But to me she was never more magnificent than doing what she did best - In Space.

Photo credit: Paulo Nespoli / NASA

Around 9 a.m. on Sept. 21, I started making my way to LAX a few miles away. I took the bus and train to avoid the predicted traffic chaos and shortage of parking at the location I had in mind: The East Side of Aviation Blvd, at the end of LAX's south runway. If you know the area, this stretch of road is located north of the Proud Bird restaurant. The runway starts on the other side of the street. It's a great spot for watching incoming planes fly low before touchdown. 

I arrived at the location at 10:30 a.m, as planned, for a shuttle landing time of 11 a.m., just as I learned that landing time had been postponed to 12:45 p.m. Aviation Blvd. is not one of those quaint, picturesque L.A. streets. It's a major four-lane airport access road and the ambiance is razor wire fence-industrial. The "sidewalk" is a narrow strip of gravel.  (Note: If you ever find yourself stranded on a narrow strip of gravel for a long wait, do so with a Southwest flight attendant who has a carry-on. They have everything you need in that bag for hot, dusty, historic space events!)

When I arrived, the crowd was still relatively thin. I settled in for a 2+ hour wait. Twitter dropped in and out of being accessible during that time so my #spottheshuttle tweets from the location are a bit... spotty. 

As I have found to be the case at all space events, nothing is easier than striking up a conversation with strangers. I met two flight attendants from Southwest Air, one who had come from Minneapolis, the other Las Vegas. I met an engineer who had worked on Endeavour's SSMEs. A mother who had brought her kid to see the shuttle; they had been waiting since 6 a.m. Two film students with professional equipment who planned to get footage of the landing and use it in their film project this semester, and many more. As a bonus, I got a ferocious sunburn despite SPF50. No matter.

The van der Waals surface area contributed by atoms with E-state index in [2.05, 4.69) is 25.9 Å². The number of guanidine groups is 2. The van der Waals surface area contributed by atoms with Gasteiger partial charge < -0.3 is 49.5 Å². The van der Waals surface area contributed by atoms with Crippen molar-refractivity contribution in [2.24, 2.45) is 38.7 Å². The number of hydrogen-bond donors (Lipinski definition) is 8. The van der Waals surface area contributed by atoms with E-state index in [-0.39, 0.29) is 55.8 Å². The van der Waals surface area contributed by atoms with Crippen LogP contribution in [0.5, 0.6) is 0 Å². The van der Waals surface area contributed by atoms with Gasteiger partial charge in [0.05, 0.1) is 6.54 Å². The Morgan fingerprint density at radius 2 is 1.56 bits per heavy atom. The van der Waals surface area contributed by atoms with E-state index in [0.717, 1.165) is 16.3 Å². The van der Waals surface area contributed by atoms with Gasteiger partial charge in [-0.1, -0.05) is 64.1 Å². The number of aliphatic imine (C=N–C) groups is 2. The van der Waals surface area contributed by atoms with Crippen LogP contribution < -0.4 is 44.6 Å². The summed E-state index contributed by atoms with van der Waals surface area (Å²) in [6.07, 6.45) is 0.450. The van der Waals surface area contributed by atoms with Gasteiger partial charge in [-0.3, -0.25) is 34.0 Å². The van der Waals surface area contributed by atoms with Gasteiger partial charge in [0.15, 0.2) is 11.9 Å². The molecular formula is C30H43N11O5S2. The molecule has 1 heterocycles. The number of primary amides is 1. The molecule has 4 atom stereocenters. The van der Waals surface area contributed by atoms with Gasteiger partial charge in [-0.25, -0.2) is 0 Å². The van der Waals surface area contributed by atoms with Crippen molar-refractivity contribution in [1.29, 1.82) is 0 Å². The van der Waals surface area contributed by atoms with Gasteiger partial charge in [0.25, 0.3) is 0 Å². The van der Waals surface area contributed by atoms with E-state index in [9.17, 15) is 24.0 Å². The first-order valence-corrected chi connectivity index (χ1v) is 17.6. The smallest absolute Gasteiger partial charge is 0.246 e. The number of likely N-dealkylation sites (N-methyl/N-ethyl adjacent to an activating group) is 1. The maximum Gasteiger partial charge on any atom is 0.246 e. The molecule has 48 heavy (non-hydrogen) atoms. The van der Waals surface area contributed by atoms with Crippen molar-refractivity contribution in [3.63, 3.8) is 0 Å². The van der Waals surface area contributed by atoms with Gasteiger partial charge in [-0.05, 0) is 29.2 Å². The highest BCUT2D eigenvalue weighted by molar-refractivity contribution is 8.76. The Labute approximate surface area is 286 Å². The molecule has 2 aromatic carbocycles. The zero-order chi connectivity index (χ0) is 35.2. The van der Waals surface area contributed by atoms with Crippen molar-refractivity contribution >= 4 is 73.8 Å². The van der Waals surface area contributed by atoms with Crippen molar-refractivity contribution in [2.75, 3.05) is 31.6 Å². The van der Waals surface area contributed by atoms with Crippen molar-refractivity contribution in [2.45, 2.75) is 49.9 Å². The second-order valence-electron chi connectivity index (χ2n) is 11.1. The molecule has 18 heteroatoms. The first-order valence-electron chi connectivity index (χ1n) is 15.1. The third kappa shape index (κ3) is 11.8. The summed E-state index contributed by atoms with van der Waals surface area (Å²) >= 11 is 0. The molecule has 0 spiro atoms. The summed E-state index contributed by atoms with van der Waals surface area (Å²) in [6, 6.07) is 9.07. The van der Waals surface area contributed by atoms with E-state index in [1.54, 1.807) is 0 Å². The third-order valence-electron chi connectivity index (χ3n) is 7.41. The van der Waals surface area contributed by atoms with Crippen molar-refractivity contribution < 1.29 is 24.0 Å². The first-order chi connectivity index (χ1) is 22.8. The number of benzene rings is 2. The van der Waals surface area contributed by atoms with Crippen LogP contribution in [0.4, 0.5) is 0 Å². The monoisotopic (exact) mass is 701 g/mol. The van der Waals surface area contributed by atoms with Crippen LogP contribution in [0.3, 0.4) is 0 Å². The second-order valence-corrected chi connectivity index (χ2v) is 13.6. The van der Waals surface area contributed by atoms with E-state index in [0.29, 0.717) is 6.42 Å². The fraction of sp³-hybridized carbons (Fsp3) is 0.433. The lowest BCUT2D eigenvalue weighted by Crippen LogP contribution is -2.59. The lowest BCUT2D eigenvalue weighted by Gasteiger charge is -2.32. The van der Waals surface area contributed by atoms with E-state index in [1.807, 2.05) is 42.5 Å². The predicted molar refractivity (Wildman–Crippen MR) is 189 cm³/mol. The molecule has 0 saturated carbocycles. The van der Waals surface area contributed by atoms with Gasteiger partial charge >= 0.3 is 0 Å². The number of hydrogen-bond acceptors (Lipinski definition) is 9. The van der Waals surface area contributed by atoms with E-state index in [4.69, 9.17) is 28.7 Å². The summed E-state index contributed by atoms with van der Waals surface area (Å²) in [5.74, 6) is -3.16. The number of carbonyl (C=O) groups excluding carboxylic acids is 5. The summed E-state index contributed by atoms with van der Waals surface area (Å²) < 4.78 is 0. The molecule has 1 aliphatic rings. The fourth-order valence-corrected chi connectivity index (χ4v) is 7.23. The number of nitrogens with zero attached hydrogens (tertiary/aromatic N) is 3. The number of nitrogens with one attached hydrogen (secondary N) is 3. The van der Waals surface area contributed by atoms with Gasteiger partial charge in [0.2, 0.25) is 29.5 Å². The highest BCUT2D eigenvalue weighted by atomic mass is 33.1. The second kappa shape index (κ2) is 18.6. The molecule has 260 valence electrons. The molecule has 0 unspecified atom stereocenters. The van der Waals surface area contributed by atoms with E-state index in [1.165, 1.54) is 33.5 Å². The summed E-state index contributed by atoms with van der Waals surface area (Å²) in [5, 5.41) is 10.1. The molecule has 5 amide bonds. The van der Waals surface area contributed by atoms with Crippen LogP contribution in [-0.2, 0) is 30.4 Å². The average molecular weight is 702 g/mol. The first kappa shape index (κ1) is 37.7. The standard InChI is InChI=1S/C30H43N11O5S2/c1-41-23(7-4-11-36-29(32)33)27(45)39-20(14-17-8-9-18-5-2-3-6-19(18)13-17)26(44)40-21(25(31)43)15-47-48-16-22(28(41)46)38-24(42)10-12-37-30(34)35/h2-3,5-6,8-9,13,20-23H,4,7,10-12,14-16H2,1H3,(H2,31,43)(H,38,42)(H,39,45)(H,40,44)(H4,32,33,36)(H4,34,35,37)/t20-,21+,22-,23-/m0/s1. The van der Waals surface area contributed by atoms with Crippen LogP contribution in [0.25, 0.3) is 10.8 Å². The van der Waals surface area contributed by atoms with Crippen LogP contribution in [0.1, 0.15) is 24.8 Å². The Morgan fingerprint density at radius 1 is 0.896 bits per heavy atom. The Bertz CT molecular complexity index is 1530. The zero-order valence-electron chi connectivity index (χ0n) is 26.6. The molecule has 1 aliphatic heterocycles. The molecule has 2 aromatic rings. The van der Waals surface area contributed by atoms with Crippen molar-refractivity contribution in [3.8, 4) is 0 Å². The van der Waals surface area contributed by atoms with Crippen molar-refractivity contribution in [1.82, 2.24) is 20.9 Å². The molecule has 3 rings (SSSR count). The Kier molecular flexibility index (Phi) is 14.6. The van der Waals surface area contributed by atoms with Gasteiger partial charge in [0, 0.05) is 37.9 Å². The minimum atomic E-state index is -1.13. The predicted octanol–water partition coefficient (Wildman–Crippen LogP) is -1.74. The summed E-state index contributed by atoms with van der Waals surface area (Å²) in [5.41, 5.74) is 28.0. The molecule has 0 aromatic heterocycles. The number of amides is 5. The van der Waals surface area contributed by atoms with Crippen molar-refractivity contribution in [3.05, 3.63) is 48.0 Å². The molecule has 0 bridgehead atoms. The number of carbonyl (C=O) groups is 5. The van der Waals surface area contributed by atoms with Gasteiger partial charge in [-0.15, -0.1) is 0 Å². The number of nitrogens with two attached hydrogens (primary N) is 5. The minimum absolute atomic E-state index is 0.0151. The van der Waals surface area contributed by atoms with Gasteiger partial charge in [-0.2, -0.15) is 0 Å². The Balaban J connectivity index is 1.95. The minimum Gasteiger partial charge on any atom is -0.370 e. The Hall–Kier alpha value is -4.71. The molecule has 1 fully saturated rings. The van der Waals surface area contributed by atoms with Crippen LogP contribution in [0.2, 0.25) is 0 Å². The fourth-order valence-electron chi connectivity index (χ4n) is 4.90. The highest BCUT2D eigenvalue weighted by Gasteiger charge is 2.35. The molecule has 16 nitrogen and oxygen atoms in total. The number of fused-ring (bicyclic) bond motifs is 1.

By noon, the crowd had grown considerably and was now clustered along Aviation Blvd. in both directions as far as anyone could see. The cops amused us trying to contain everybody on the gravel strip, keeping them out of the bike path and street. This was a doomed effort. The bike path was ours. During the shuttle's final landing approach, the cops caved in, stopped traffic and let us take the street. That is when the long, dusty, brutally hot wait paid off. This is what we saw - no zoom, no filters, a glorious moment:

Photo credit: Tanya Ehret

The aircraft in the upper right is an F-19 fighter aircraft, one of two that accompany the shuttle carrier aircraft (SCA), a converted 747, flying space shuttles across the country. While the shuttle program was active, NASA maintained two SCAs to return shuttles from California. Shuttle landings were diverted to land at Edwards Air Force Base in California on a number of occasions.

Video credit: Tanya Ehret

The landing approach was Endeavour's third pass above us. We first glimpsed the plane carrying Endeavour as a speck in the northwest, from the direction of Santa Barbara, heading inland over Santa Monica, beginning its flyby of L.A. landmarks, including Griffith Observatory and Jet Propulsion Laboratory. The SCA then headed south, where it flew over Disneyland, Boeing and the U.S.S. Iowa. It then returned to LAX and gave us two approaches: The first one much higher than the above pic; even though it looked like it might land. At the last moment, the 747 pulled up and completed one last long loop to the southeast toward its final landing approach.    Welcome to Los Angeles, Endeavour! We are proud to have you. I will see you again during the parade to the CA Science Center on October 12. Below is a collection of some of my favorite photos.